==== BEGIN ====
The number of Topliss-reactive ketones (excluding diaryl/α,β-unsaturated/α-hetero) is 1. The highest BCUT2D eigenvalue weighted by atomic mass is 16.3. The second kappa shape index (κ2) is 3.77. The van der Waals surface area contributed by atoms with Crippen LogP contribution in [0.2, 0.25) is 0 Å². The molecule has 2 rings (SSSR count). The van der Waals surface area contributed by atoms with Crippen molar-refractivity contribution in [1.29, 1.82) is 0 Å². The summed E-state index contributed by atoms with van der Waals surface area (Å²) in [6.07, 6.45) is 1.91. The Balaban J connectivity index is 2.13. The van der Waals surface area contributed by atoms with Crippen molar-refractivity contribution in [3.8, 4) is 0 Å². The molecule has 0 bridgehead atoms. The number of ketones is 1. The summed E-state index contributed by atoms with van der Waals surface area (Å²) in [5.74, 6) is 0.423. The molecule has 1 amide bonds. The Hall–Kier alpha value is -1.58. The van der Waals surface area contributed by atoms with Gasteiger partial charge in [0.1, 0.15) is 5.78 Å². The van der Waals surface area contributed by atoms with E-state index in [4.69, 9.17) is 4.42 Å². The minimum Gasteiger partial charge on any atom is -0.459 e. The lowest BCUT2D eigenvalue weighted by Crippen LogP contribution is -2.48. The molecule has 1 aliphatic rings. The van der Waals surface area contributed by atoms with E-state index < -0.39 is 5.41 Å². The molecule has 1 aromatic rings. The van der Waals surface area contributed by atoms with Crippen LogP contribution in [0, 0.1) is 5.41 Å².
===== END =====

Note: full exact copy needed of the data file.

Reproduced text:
The number of Topliss-reactive ketones (excluding diaryl/α,β-unsaturated/α-hetero) is 1. The highest BCUT2D eigenvalue weighted by atomic mass is 16.3. The second kappa shape index (κ2) is 3.77. The van der Waals surface area contributed by atoms with Crippen LogP contribution in [0.2, 0.25) is 0 Å². The molecule has 2 rings (SSSR count). The van der Waals surface area contributed by atoms with Crippen molar-refractivity contribution in [1.29, 1.82) is 0 Å². The summed E-state index contributed by atoms with van der Waals surface area (Å²) in [6.07, 6.45) is 1.91. The Balaban J connectivity index is 2.13. The van der Waals surface area contributed by atoms with Crippen molar-refractivity contribution in [3.8, 4) is 0 Å². The molecule has 0 bridgehead atoms. The number of ketones is 1. The summed E-state index contributed by atoms with van der Waals surface area (Å²) in [5.74, 6) is 0.423. The molecule has 1 amide bonds. The Hall–Kier alpha value is -1.58. The van der Waals surface area contributed by atoms with Gasteiger partial charge in [0.1, 0.15) is 5.78 Å². The van der Waals surface area contributed by atoms with E-state index in [4.69, 9.17) is 4.42 Å². The minimum Gasteiger partial charge on any atom is -0.459 e. The lowest BCUT2D eigenvalue weighted by Crippen LogP contribution is -2.48. The molecule has 1 aliphatic rings. The van der Waals surface area contributed by atoms with E-state index < -0.39 is 5.41 Å². The molecule has 1 aromatic rings. The van der Waals surface area contributed by atoms with Crippen LogP contribution in [0, 0.1) is 5.41 Å².